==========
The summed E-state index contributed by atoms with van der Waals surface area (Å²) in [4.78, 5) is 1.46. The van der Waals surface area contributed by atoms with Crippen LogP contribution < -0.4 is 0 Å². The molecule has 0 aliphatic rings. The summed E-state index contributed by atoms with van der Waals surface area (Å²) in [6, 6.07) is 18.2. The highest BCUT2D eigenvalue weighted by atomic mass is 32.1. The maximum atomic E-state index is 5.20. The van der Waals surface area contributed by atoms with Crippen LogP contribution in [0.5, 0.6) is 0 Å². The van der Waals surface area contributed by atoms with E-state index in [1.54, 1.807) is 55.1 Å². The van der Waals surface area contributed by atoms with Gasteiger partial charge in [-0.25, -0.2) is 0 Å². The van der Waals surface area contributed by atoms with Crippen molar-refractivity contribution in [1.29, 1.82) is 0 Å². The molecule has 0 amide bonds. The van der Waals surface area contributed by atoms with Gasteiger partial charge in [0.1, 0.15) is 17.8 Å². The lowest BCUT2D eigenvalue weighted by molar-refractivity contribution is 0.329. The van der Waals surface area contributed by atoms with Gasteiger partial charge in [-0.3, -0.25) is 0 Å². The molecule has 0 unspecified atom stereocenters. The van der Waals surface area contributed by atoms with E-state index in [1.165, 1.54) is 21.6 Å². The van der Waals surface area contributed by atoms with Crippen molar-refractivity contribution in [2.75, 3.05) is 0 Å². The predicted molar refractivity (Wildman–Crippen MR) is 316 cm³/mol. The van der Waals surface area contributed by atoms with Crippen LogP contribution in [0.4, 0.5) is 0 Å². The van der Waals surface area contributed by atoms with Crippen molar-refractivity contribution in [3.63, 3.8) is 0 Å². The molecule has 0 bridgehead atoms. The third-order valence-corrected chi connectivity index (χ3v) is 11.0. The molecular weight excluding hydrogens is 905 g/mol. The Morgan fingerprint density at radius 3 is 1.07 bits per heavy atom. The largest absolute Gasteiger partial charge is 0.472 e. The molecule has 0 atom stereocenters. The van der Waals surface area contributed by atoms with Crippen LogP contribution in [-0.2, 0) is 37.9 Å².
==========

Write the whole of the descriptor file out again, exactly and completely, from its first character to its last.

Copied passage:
The summed E-state index contributed by atoms with van der Waals surface area (Å²) in [4.78, 5) is 1.46. The van der Waals surface area contributed by atoms with Crippen LogP contribution < -0.4 is 0 Å². The molecule has 0 aliphatic rings. The summed E-state index contributed by atoms with van der Waals surface area (Å²) in [6, 6.07) is 18.2. The highest BCUT2D eigenvalue weighted by atomic mass is 32.1. The maximum atomic E-state index is 5.20. The van der Waals surface area contributed by atoms with Crippen LogP contribution in [0.5, 0.6) is 0 Å². The van der Waals surface area contributed by atoms with E-state index in [1.54, 1.807) is 55.1 Å². The van der Waals surface area contributed by atoms with Gasteiger partial charge in [-0.25, -0.2) is 0 Å². The van der Waals surface area contributed by atoms with Crippen molar-refractivity contribution in [1.29, 1.82) is 0 Å². The molecule has 0 amide bonds. The van der Waals surface area contributed by atoms with Gasteiger partial charge in [0.1, 0.15) is 17.8 Å². The lowest BCUT2D eigenvalue weighted by molar-refractivity contribution is 0.329. The van der Waals surface area contributed by atoms with Gasteiger partial charge in [-0.3, -0.25) is 0 Å². The molecule has 0 unspecified atom stereocenters. The van der Waals surface area contributed by atoms with E-state index in [1.165, 1.54) is 21.6 Å². The van der Waals surface area contributed by atoms with Crippen molar-refractivity contribution in [2.75, 3.05) is 0 Å². The predicted molar refractivity (Wildman–Crippen MR) is 316 cm³/mol. The van der Waals surface area contributed by atoms with Crippen LogP contribution in [0.4, 0.5) is 0 Å². The van der Waals surface area contributed by atoms with Crippen molar-refractivity contribution in [3.63, 3.8) is 0 Å². The molecule has 0 bridgehead atoms. The third-order valence-corrected chi connectivity index (χ3v) is 11.0. The molecular weight excluding hydrogens is 905 g/mol. The Morgan fingerprint density at radius 3 is 1.07 bits per heavy atom. The largest absolute Gasteiger partial charge is 0.472 e. The molecule has 0 atom stereocenters. The van der Waals surface area contributed by atoms with Crippen LogP contribution in [-0.2, 0) is 37.9 Å².